Souche Coat of Arms
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Origin, Meaning, Family History and Souche Coat of Arms and Family Crest
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Souche Coat of Arms Meaning
The main device (symbol) in the Souche blazon is the chevron. The two main tinctures (colors) are or and ermine.
The bright yellow colour frequently found in coats of arms is known to heralds as Or, or sometimes simply as Gold.1Boutell’s Heraldry, J.P. Brooke-Little, Warne, (revised Edition) London 1970, P 27. Along with, argent, or silver it forms the two “metals” of heraldry – one of the guidelines of heraldic design is that silver objects should not be placed upon gold fields and vice versa 2A Complete Guide to Heraldry, A.C. Fox-Davies, Bonanza (re-print of 1909 Edition), New York, 1978, P85. The yellow colour is often associated with the Sun, and the zodiacal sign of Leo.3Understanding Signs & Symbols – Heraldry, S. Oliver & G. Croton, Quantum, London, 2013, P53.
Ermine is a very ancient pattern, and distinctive to observe. It was borne alone by John de Monfort, the Earl of Richmond and Duke of Brittany in the late 14th century 4A Complete Guide to Heraldry, A.C. Fox-Davies, Bonanza (re-print of 1909 Edition), New York, 1978, P69 It has a long association with royalty and the nobility in general and hence represents “Dignity” wherever it is found 5The Symbolisms of Heraldry, W. Cecil Wade, George Redway, London, 1898 P39. The ermine pattern is white with, typically, a three dots and a dart grouping representing the tail of the furred creature.6Boutell’s Heraldry, J.P. Brooke-Little, Warne, (revised Edition) London 1970, P 28. The ermine spot is sometimes found alone as a special charge on the shield.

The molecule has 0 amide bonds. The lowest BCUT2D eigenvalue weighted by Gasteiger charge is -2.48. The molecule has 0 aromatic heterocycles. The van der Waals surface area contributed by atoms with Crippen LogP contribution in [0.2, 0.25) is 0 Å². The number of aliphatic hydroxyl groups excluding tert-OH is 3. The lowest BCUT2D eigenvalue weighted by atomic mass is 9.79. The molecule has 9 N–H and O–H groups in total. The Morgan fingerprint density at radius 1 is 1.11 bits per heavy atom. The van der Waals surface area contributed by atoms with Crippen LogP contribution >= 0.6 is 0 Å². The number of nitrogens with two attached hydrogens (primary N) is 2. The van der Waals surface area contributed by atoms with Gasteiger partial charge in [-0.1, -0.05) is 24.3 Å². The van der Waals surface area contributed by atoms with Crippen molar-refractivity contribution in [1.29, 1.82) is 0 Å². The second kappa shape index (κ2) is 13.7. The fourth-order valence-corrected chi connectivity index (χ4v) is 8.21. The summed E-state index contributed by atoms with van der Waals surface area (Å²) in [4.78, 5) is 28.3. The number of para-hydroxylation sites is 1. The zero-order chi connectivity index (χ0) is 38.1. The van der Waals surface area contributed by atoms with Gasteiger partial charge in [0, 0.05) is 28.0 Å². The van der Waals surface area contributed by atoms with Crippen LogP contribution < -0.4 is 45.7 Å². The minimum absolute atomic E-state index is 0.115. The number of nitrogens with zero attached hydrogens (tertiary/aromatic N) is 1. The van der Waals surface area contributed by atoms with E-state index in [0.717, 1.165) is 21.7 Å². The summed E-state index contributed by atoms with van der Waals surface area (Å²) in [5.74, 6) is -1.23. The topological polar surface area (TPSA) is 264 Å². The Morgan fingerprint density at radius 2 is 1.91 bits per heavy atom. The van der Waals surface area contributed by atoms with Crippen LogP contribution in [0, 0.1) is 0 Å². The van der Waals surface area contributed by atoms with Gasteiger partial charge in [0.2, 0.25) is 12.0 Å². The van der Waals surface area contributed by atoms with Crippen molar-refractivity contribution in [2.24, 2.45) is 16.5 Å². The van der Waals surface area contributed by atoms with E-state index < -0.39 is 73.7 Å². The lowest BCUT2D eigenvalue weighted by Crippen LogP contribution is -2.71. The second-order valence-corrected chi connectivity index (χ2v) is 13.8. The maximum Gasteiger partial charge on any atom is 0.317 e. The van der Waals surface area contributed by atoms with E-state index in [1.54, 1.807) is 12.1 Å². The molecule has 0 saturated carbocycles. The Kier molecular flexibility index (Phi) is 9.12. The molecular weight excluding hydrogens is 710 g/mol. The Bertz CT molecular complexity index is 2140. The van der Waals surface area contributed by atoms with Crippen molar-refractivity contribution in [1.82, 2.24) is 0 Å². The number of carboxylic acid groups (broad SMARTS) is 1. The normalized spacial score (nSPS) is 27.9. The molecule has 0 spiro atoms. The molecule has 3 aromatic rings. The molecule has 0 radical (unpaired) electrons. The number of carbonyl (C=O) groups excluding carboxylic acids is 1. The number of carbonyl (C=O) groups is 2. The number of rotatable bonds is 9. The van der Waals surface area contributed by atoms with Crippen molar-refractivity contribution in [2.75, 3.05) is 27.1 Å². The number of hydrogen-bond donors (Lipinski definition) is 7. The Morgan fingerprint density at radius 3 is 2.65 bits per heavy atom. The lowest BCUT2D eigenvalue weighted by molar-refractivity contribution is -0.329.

The chevron is one the major shapes used upon a shield, known as ordinaries. The inverted ‘V’ of the chevron is perhaps thought to have originated to represent a military scarf folded on the shield 7A Display of Heraldry, J. Guillim, Blome, London, 1679, (various), or additional cross-pieces used to strengthen the shield and painted a different colour.8The Pursuivant of Arms, J. R. Planche, Hardwicke, London 1859. It has also acquired the meaning of “Protection… granted… to one who has achieved some notable enterprise” 9The Symbolisms of Heraldry, W. Cecil Wade, George Redway, London, 1898 P45, possibly becuase of its resemblance to the roof truss of a house.